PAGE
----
Sundaram Nagarajan -- President and Chief Executive Officer

Thank you, Alison.

Operator

Your next question comes from the line of Jeff Hammond with KeyBanc. Please go ahead, your line is now open.

Jeffrey Hammond -- KeyBanc -- Analyst

Hey, good morning guys.

Sundaram Nagarajan -- President and Chief Executive Officer

Good morning, Jeff.

Jeffrey Hammond -- KeyBanc -- Analyst

And Greg, best of luck in your retirement and congrats on the new hire. Just on the -- can you just go to the mobile handset space, I think you had kind of two years off in terms of spending cycle, and I think this year was anticipated to be a better cycle, and I know there's been a little bit of delays, but just what are you hearing from the mobile handset OEMs, in terms of their level of investment kind of after two years off?

Sundaram Nagarajan -- President and Chief Executive Officer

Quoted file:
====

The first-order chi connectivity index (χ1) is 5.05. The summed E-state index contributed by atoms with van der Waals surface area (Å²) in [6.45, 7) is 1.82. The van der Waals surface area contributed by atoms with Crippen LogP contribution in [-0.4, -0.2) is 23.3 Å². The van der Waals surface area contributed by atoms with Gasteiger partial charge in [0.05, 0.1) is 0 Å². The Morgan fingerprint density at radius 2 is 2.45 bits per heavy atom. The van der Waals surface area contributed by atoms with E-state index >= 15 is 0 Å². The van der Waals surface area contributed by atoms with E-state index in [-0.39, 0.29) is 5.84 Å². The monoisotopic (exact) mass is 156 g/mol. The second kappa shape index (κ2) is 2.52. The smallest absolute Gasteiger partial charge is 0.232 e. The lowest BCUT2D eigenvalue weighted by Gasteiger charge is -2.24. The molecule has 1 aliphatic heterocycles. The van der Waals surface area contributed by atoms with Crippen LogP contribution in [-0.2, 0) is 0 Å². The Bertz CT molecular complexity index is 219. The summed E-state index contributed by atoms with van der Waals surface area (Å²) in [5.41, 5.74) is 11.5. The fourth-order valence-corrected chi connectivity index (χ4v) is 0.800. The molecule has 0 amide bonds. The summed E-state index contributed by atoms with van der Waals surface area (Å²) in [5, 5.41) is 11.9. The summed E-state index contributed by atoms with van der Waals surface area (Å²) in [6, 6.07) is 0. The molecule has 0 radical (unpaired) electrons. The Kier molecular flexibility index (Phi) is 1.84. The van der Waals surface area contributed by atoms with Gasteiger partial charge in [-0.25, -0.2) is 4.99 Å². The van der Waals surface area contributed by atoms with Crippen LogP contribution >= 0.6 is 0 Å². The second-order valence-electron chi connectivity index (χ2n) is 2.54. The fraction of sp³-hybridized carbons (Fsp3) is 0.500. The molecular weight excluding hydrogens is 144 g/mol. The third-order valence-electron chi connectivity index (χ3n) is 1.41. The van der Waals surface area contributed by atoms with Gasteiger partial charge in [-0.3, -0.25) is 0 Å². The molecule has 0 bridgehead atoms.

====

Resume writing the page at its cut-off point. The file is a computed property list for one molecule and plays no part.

Yeah, you know to probably put it in context, right. So if you think about, when we started the past, for the company, mobile phone volumes went from $30 million to $1.5 billion, right. So a significant run over a decade, which certainly the company fully participated in and was an incredibly strong growth driver. But as you think about mobile volume growth, as you would read and have seen, there is really not going to be significant volume. What you are going to continue to see is new technology that our -- new innovation, new features that are going to continue to come into the phone. And every time that happens, as you know, every change every innovation, Nordson clearly benefits from this, right?

And so from that perspective, we feel good about the projects we are working with our customers, in terms of -- every time there is an innovation, we participate in it because Nordson is really an innovation go-to partner, we are part of people's technology roadmaps. So what we're really seeing is, feature adds in new technologies that we are participating in. And most of those features are still on track. Where we do see some uptick is really in variables, and those are new applications for the company, and we are really participating in those. Those are sort of mobile related, but not quite mobile themselves. So I think that's a new area that we have been enjoying and we see some nice growth there.